Did you learn anything new when editing the papers?
Definitely! Guest editing a special issue is an incredible learning experience. Almut and Natalie have long-standing experience as editors, which was not the case for me! Throughout the project, I gained a lot of knowledge on the details of the editorial processes. As an early-career researcher I felt this was a fantastic experience which also expanded my academic knowledge about cutting-edge findings and novel approaches in the field.
How was your experience of being a Guest Editor on Phil Trans B? As an early career researcher did you find it particularly challenging or rewarding?
Amazing! It is not only because I gained editorial experience and expanded my knowledge with ongoing research in the field but also because compiling and editing papers from different areas is an intellectual challenge forcing you to think creatively when interacting with the most intelligent and skilled scientists in the field. It is an achievement for me and for my career to lead a special issue in Phil Trans B and to successfully see it through. As a young scientist preparing to set up my own lab, I also think being an editor in Phil Trans B is an acknowledgement of someone's expertise within a particular area, which I believe and hope is a great way to boost our career outside of the lab.
It was a fantastic experience to work with the expert and experienced editorial team of Phil Trans B. We are incredibly grateful to Helen Eaton for her effort, care and guidance during the process. I also want to thank all researchers and reviewers on behalf of Almut and Natalie for their fantastic contribution to the issue, working enthusiastically despite enormous pandemic-related challenges.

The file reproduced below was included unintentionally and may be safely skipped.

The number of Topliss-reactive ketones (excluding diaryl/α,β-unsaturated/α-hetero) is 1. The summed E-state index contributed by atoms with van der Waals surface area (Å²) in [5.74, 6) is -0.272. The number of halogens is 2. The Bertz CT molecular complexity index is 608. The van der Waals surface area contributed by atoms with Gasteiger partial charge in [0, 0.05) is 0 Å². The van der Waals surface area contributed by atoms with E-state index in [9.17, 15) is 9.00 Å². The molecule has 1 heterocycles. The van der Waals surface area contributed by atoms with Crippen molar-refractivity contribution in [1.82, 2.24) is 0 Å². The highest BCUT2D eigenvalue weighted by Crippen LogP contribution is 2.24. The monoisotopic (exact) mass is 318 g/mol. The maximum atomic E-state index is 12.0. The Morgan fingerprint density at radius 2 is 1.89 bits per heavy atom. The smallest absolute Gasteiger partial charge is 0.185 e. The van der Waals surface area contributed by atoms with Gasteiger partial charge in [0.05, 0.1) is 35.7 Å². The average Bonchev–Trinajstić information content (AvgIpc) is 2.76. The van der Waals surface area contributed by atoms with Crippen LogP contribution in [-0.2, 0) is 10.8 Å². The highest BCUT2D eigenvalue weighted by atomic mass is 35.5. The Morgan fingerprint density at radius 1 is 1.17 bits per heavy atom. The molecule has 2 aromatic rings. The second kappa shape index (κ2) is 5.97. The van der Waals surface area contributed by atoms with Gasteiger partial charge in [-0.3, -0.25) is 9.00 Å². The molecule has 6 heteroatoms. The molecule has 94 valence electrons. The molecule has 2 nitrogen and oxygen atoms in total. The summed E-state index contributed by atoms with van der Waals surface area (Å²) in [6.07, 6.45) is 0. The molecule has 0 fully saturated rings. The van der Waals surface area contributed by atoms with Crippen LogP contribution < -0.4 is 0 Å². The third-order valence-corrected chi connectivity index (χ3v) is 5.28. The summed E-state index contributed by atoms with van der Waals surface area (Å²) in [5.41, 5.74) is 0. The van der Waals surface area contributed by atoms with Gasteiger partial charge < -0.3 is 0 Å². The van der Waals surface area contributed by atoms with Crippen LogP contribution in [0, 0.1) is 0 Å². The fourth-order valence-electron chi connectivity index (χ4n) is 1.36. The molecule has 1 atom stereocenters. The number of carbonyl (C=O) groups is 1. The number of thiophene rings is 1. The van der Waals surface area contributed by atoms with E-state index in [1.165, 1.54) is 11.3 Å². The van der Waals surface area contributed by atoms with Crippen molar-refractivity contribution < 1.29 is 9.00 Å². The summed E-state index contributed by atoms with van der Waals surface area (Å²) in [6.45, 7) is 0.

Tell us a bit about your own research.
I am a postdoctoral researcher at Lund University, working with amazing people in Marie Dacke’s Lab in the Vision Group. My research focuses on analyzing visual sensory capabilities of dung beetles and ants with a specific interest in understanding the physical and neural principles that encode visual signals to produce reliable output for different navigational purposes. In one of my recent works, which is part of the special issue, I combined behavioral experiments with a spectral sensitivity analysis of the photoreceptors and show that the beetles sensitive to UV and green range of the electromagnetic spectrum primarily orient to the apparent brightness differences perceived by their green photoreceptors but that, under certain wavelength combinations, they also take spectral information into account. With these results we show that they most likely rely on a primitive color vision orientation system (rather than true color vision) for the extraction of directional information from the celestial spectral gradient. Our rigorous investigation of how dung beetles extract directional information from the celestial spectral gradient to support straight-line orientation is important to understand the fundamental mechanisms of spectral orientation in other animals having different navigational purposes, as well.
Image by Christian Trick from Pixabay.